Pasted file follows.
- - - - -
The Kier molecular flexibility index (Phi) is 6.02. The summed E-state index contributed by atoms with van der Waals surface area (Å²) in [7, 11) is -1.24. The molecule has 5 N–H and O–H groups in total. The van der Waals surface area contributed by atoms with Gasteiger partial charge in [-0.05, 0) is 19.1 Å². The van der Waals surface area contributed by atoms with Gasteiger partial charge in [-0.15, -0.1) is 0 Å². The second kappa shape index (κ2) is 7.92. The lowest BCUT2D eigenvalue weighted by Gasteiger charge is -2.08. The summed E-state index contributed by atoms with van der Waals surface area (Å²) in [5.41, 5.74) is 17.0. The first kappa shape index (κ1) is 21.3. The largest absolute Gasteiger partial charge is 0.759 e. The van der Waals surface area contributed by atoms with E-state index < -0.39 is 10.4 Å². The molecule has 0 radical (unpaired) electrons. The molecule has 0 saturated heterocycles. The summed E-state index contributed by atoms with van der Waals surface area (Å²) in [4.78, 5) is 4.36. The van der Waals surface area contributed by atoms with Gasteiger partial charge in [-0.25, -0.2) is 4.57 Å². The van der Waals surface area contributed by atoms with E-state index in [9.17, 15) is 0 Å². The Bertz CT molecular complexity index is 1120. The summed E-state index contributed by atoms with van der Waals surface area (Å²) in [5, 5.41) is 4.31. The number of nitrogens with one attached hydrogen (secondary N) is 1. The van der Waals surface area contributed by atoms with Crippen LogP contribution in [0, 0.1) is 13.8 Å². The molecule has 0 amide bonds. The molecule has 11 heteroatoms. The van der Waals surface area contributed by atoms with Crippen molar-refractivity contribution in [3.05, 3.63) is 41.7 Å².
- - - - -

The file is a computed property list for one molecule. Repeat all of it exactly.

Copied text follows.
The Kier molecular flexibility index (Phi) is 6.02. The summed E-state index contributed by atoms with van der Waals surface area (Å²) in [7, 11) is -1.24. The molecule has 5 N–H and O–H groups in total. The van der Waals surface area contributed by atoms with Gasteiger partial charge in [-0.05, 0) is 19.1 Å². The van der Waals surface area contributed by atoms with Gasteiger partial charge in [-0.15, -0.1) is 0 Å². The second kappa shape index (κ2) is 7.92. The lowest BCUT2D eigenvalue weighted by Gasteiger charge is -2.08. The summed E-state index contributed by atoms with van der Waals surface area (Å²) in [5.41, 5.74) is 17.0. The first kappa shape index (κ1) is 21.3. The largest absolute Gasteiger partial charge is 0.759 e. The van der Waals surface area contributed by atoms with E-state index < -0.39 is 10.4 Å². The molecule has 0 radical (unpaired) electrons. The molecule has 0 saturated heterocycles. The summed E-state index contributed by atoms with van der Waals surface area (Å²) in [4.78, 5) is 4.36. The van der Waals surface area contributed by atoms with Gasteiger partial charge in [-0.25, -0.2) is 4.57 Å². The van der Waals surface area contributed by atoms with E-state index in [9.17, 15) is 0 Å². The Bertz CT molecular complexity index is 1120. The summed E-state index contributed by atoms with van der Waals surface area (Å²) in [5, 5.41) is 4.31. The number of nitrogens with one attached hydrogen (secondary N) is 1. The van der Waals surface area contributed by atoms with Crippen LogP contribution in [0, 0.1) is 13.8 Å². The molecule has 0 amide bonds. The molecule has 11 heteroatoms. The van der Waals surface area contributed by atoms with Crippen molar-refractivity contribution in [3.05, 3.63) is 41.7 Å².